Monday, February 27, 2017

Shifting the Blame

In reading the news, I am astonished at the irrational logic of some morally bankrupt people. I’m sure you’ve all read similar stories. For example, a burglar sues a homeowner because, while hiding in the attic, the ceiling gave way causing them to fall to the interior room and hurt their back. Or how about the careless, speeding driver that hit a legally parked car and then sues the owner of the car because it was in his way. There are so many other examples. Sadly, sometimes because of crooked lawyers and loopholes, the innocent parties end up having to pay.

If there is one individual that is indeed completely faultless it is God. Yet surprisingly, people still want to blame negative experiences on Him. One early account of God predicting this very blame-shifting fault-finding attitude is mentioned in Deuteronomy 31:16, 17. In the latter half of verse 17, God predicted that, after Israel’s disobedience and subsequent punishment from God, including his refusal to “talk” to them (through prophets), the nation would conclude that it is because God is not with them. Note that they didn’t say it was because they were disobedient. It was because God wasn’t with them -- it was God's fault, not theirs. (Verse 18 is what gives me the impression that Israel was indeed just finding fault with God and not repenting. Had they expressed repentance, he would certainly return to them. Here in Ezekiel 18:25, we find an instance where the Israelites where indeed emboldened to accuse God of not acting/thinking correctly.) In some ways that reminds me of a child who blames a parent because the parent didn’t stop the child’s bad behavior.

The scripture in Deuteronomy doesn’t really say whether the nation of Israel would later go on to reason that since God wasn’t with them, maybe they need to seek him out and find out what they did wrong. Indeed, this did happen on more than one occasion. It also needs to be remembered that Jehovah was not speaking of a particular instance in the above passage but just that, in general, they would leave him (through disobedience) and then they would conclude God was no longer in their “midst.”

It is also noteworthy that this account in Deuteronomy is not speaking about a particular law (even though the “sin” God mentions in the above passage is a breach of the first and second commandments). Rather, God is talking about an honest and sincere relationship with him (or rather, the failure of it). Those principles (of dishonesty, insincerity, disloyalty, and more) are the reasons God said he would reject Israel. It is an important point to keep in mind because of false reasonings that people use today. Today, people likewise blame God when things are not going the way they want. Many seem to think that merely sitting in a pew in church once a week (or less) will appease God. Developing a true and deep relationship with God is just not something they have time for in their busy lives. But as demonstrated in the above passage, God is not fooled.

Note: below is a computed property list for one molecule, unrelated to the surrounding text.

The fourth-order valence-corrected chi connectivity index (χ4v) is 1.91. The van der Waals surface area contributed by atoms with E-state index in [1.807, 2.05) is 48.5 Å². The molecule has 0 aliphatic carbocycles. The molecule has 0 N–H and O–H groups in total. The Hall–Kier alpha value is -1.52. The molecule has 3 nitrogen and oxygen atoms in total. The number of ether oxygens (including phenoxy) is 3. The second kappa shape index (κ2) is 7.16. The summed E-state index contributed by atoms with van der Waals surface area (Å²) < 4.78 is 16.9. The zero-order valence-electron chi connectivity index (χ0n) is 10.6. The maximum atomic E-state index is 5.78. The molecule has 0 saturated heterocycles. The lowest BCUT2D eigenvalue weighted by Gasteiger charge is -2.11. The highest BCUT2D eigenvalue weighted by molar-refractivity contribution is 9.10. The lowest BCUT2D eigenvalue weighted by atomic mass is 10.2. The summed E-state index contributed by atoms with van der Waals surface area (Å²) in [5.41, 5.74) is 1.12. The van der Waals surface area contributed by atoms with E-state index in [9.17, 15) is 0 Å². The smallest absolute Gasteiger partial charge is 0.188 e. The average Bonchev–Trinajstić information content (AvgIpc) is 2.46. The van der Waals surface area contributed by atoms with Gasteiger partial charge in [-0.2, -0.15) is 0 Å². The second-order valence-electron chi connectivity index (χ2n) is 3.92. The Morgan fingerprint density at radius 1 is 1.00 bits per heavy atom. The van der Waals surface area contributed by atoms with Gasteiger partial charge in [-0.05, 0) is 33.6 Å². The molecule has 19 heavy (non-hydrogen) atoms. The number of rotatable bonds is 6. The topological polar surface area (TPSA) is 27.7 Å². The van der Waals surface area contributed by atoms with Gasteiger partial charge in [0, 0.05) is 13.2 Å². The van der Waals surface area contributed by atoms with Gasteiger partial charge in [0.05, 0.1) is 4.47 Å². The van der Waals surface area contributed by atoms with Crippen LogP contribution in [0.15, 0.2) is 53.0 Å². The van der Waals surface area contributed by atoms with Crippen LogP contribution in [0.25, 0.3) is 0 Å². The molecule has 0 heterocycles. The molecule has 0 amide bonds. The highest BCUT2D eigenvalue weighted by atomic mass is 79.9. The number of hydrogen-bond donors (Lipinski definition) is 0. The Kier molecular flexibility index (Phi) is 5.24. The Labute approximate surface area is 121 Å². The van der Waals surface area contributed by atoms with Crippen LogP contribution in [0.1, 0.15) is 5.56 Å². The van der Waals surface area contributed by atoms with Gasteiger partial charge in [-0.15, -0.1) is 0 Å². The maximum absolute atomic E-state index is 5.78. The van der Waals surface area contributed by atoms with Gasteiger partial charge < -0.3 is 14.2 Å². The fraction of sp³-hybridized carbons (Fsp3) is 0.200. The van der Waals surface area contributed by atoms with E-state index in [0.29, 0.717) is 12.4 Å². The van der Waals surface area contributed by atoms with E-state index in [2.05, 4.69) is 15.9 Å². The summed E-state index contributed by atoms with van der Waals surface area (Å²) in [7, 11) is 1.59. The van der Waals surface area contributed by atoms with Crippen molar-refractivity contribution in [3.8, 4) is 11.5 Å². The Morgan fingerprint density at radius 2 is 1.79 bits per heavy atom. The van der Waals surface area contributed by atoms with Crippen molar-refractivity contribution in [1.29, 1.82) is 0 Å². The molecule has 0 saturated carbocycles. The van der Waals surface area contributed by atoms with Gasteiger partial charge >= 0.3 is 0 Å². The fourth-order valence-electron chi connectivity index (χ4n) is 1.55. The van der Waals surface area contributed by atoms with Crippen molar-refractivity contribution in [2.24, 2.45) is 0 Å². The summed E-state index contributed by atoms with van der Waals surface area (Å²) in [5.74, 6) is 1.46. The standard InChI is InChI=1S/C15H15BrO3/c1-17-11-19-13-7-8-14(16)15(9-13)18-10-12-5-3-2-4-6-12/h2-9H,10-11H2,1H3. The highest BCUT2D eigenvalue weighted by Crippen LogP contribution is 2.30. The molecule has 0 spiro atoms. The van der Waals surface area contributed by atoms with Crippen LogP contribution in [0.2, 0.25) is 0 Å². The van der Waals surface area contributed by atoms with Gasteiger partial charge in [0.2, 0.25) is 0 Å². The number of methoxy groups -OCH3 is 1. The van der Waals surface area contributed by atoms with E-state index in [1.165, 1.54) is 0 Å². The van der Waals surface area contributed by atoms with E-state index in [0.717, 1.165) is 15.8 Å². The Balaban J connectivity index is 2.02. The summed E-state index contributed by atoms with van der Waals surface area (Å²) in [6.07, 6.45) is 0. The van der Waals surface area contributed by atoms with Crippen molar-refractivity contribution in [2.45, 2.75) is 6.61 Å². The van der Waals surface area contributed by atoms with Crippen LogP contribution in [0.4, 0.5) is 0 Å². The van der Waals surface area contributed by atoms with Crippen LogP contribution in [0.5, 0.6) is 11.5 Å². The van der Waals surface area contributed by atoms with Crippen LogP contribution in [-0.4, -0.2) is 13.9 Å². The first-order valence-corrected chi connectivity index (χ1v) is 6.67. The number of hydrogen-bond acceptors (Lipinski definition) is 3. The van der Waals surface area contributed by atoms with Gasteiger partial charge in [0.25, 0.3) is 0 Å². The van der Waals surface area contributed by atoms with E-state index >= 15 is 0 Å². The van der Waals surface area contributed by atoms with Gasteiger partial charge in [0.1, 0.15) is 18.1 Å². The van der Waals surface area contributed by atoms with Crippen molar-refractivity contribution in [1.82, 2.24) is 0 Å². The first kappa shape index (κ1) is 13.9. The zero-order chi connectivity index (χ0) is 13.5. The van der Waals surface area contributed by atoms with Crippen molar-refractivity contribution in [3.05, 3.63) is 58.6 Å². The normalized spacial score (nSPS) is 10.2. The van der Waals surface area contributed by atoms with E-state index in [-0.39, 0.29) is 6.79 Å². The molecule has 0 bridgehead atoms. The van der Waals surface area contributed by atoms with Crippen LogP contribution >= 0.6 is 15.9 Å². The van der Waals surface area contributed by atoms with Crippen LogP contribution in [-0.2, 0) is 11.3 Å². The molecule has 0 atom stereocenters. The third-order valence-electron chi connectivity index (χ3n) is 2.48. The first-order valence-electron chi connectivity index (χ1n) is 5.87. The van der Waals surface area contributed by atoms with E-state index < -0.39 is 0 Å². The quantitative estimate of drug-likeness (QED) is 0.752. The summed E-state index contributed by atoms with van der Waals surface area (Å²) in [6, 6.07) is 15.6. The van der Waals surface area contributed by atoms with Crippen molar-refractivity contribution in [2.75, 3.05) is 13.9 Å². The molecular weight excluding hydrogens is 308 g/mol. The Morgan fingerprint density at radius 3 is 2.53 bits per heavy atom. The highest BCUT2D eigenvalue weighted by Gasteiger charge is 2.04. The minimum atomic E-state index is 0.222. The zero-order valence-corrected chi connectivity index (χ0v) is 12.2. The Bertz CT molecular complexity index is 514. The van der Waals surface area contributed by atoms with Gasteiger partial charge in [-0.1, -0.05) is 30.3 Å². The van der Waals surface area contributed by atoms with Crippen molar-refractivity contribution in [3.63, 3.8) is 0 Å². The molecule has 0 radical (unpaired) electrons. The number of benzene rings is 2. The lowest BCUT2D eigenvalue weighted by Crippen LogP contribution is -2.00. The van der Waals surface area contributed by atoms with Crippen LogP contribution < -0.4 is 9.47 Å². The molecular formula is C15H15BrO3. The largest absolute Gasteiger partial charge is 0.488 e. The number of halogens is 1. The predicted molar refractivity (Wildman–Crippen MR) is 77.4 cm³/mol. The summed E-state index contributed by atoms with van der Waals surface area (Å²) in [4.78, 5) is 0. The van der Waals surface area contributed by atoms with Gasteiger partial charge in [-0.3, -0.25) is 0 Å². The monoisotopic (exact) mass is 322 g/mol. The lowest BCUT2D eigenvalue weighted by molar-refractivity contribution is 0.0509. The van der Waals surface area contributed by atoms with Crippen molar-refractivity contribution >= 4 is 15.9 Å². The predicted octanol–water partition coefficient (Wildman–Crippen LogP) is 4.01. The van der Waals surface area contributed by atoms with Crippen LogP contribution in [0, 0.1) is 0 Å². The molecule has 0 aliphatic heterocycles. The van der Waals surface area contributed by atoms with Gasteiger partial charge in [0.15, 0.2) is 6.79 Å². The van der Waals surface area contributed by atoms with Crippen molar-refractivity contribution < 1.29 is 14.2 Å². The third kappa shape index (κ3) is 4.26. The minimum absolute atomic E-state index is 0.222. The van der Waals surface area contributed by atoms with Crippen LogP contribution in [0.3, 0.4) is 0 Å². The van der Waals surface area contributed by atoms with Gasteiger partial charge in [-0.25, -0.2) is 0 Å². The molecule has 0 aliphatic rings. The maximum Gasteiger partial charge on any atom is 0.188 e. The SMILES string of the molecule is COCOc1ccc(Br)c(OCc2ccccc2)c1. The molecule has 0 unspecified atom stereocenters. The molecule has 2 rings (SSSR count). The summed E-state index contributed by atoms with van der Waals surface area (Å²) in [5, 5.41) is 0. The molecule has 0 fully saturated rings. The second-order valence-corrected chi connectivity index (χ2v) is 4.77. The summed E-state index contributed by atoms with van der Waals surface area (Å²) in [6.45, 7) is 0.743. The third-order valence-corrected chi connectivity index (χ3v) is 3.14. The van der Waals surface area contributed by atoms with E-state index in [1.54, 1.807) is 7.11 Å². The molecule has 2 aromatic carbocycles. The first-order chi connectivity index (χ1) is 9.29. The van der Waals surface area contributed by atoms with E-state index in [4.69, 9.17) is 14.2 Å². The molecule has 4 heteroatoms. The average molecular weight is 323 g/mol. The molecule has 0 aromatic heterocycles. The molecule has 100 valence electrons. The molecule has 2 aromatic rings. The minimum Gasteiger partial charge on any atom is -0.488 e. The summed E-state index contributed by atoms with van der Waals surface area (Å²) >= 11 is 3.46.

Much can be learned by reading the Hebrew/Aramaic Scriptures (the “Old Testament”). There are many intricate and fine details about the personality of Jehovah that can be gleaned by doing so. (Several years ago a man told me: “You Jehovah’s Witnesses are like every other so-called Christian religion. You read just the New Testament but never read the Old.” I assured him he was completely wrong on that point and even demonstrated to him how my personal Bible reading completes the whole Bible in 11 months and that I have been doing this for years. Then I pulled up my blog and showed him a number of examples where the Hebrew Scriptures were the key and highlighted passages. Finally, I showed him how our official literature uses the Hebrew writings extensively. He did not respond.)

While the broken and corrupt legal systems today may allow innocent people to suffer at the hands of unscrupulous ones, such twisted reasoning will never succeed with God.

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